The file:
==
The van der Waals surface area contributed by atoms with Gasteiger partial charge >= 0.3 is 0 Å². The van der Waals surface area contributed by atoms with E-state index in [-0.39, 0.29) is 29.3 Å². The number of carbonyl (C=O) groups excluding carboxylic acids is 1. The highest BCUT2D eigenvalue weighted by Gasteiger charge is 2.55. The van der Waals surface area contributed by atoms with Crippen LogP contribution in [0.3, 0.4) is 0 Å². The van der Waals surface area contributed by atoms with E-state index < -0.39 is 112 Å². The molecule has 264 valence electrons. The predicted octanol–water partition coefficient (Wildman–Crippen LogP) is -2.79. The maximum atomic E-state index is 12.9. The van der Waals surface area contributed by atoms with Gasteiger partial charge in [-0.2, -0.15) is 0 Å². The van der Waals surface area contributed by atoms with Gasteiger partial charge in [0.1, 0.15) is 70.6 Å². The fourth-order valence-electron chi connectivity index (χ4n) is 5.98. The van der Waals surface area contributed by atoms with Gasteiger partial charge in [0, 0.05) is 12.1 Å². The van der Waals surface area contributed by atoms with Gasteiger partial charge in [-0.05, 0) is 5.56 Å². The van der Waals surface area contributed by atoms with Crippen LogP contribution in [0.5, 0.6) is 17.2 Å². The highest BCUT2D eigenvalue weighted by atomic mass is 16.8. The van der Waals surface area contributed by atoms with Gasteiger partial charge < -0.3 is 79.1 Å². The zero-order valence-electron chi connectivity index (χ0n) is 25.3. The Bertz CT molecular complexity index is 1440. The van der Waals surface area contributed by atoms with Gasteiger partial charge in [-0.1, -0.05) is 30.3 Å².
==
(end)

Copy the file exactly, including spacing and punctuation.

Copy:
The van der Waals surface area contributed by atoms with Gasteiger partial charge >= 0.3 is 0 Å². The van der Waals surface area contributed by atoms with E-state index in [-0.39, 0.29) is 29.3 Å². The number of carbonyl (C=O) groups excluding carboxylic acids is 1. The highest BCUT2D eigenvalue weighted by Gasteiger charge is 2.55. The van der Waals surface area contributed by atoms with Crippen LogP contribution in [0.3, 0.4) is 0 Å². The van der Waals surface area contributed by atoms with E-state index < -0.39 is 112 Å². The molecule has 264 valence electrons. The predicted octanol–water partition coefficient (Wildman–Crippen LogP) is -2.79. The maximum atomic E-state index is 12.9. The van der Waals surface area contributed by atoms with Gasteiger partial charge in [-0.2, -0.15) is 0 Å². The van der Waals surface area contributed by atoms with Gasteiger partial charge in [0.1, 0.15) is 70.6 Å². The fourth-order valence-electron chi connectivity index (χ4n) is 5.98. The van der Waals surface area contributed by atoms with Gasteiger partial charge in [0, 0.05) is 12.1 Å². The van der Waals surface area contributed by atoms with Gasteiger partial charge in [-0.05, 0) is 5.56 Å². The van der Waals surface area contributed by atoms with Crippen LogP contribution in [0.5, 0.6) is 17.2 Å². The highest BCUT2D eigenvalue weighted by atomic mass is 16.8. The van der Waals surface area contributed by atoms with Gasteiger partial charge < -0.3 is 79.1 Å². The zero-order valence-electron chi connectivity index (χ0n) is 25.3. The Bertz CT molecular complexity index is 1440. The van der Waals surface area contributed by atoms with Gasteiger partial charge in [-0.1, -0.05) is 30.3 Å².